This application is directed at the study of gene-environment interactions regulated by the Ah receptor (AHR) during embryonic development and at their consequences in adult disease. Human exposure to organ chlorinated Ah receptor ligands, such as dioxin, has been epidemiologically associated with a number of toxicological outcomes and diseases, of which developmental abnormalities and mortality from cardiovascular disease are preeminent. While prevailing scientific evidence suggests that these outcomes are mediated by AHR activation, the molecular mechanisms by which AHR ligands exert their effects in humans remain to be identified. We propose to identify these mechanisms and to provide a biological test of the causal connection between AHR, fetal exposure to dioxin and cardiovascular disease. Our immediate objectives are, (i) to determine if developmental exposure of mice to TCDD or ablation of the Ahr gene causes cardiac changes associated with physiological deficits in adult life; (ii) to assess if these changes result from modifications to he the normal heart-specific developmental epigenetic program; (iii) to characterize gene-gene-environment interactions that exacerbate cardiac disease resulting from known haploin sufficiency caused by mutations in genes that regulate cardiac development; and (iv) to use computational tools to build causal relationships between variant cardiac epigenetic programs, gene expression regulatory changes, and TCDD exposure in utero. We have found that the AHR coordinates a complex regulatory target network during development responsible for attainment and maintenance of cardiac homeostasis. Key in this network is Nkx2-5, coding for a cardiac homeobox transcription factor that lies genetically upstream of multiple genes essential for heart development. Nkx2-5 is repressed by TCDD-dependent AHR activation in mouse ES cells and in differentiating mouse embryos. In humans and mice, NKX2.5 polymorphisms cause NKX2-5 haploinsufficiency associated with congenital cardiac malformations which, in independent epidemiologic studies have been associated with maternal exposure to dioxins and polychlorinated biphenyls during pregnancy. We propose to explore the hypothesis that exposure to dioxin during development redirects endogenous AHR functions towards toxic/adaptive responses that depress expression of NKX2-5 and its target genes and disrupt cardiomyocyte differentiation, recapitulating the congenital cardiac malformations and adult cardiac disease resulting from NKX2.5 haploinsufficiency in humans. Congenital cardiac disease is the most common type of human birth defect, the leading cause of neonatal/infant mortality, and a major source of adult cardiac insufficiency. Results from this work will establish the role of AHR in cardiac development and in mediating in utero toxicity and heart disease, characterize how in utero exposure to an environmental agent, TCDD, affects the epigenetic programing of heart development, and identify gene-environment interactions that may aggravate heart disease susceptibility.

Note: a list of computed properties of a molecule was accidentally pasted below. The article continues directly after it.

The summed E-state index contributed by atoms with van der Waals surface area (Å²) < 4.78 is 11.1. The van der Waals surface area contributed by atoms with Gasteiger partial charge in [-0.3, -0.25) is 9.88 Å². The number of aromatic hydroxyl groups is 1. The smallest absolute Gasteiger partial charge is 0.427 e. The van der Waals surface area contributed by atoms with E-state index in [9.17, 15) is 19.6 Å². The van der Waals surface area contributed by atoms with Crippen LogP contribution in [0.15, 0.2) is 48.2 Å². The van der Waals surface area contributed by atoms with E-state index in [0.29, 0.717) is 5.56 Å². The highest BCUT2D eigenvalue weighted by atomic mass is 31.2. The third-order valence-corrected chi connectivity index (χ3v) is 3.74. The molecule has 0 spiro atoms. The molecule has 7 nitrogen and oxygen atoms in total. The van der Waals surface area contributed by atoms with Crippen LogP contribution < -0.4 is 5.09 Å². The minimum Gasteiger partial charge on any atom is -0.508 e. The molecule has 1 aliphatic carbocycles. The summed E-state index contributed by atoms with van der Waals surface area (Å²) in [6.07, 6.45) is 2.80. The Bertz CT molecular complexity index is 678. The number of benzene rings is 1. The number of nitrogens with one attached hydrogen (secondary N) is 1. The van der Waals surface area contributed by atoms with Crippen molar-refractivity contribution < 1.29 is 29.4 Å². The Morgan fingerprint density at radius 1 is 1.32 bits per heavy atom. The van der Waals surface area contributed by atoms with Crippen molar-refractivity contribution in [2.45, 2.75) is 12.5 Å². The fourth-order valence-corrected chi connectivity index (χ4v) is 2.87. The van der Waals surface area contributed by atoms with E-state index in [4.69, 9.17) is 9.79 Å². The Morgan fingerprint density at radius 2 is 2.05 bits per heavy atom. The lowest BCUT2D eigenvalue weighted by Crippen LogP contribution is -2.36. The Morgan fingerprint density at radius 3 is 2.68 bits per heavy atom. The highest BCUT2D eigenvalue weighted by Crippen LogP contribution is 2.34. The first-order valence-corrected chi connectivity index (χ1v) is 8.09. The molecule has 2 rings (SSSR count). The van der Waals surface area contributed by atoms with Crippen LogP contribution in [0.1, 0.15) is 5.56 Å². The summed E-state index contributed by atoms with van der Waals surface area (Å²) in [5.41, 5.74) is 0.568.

Congenital cardiovascular malformations are the leading cause of neonatal and infant death and a major cause of adult cardiac insufficiency. This fact underscores the critical need to understand the mechanisms that cause these diseases. While TCDD is a prototypical AHR ligand, the precise pathogenesis and phenotype of AHR-agonist induced developmental toxicity remains poorly characterized. Our work aims to characterize how developmental perturbations of the AHR pathway (i.e. agonist exposure or ablation of the receptor) affect the cardiovascular system in the mammalian embryo, how such effects may underlie congenital heart disease, and what ramifications this has for adult health.
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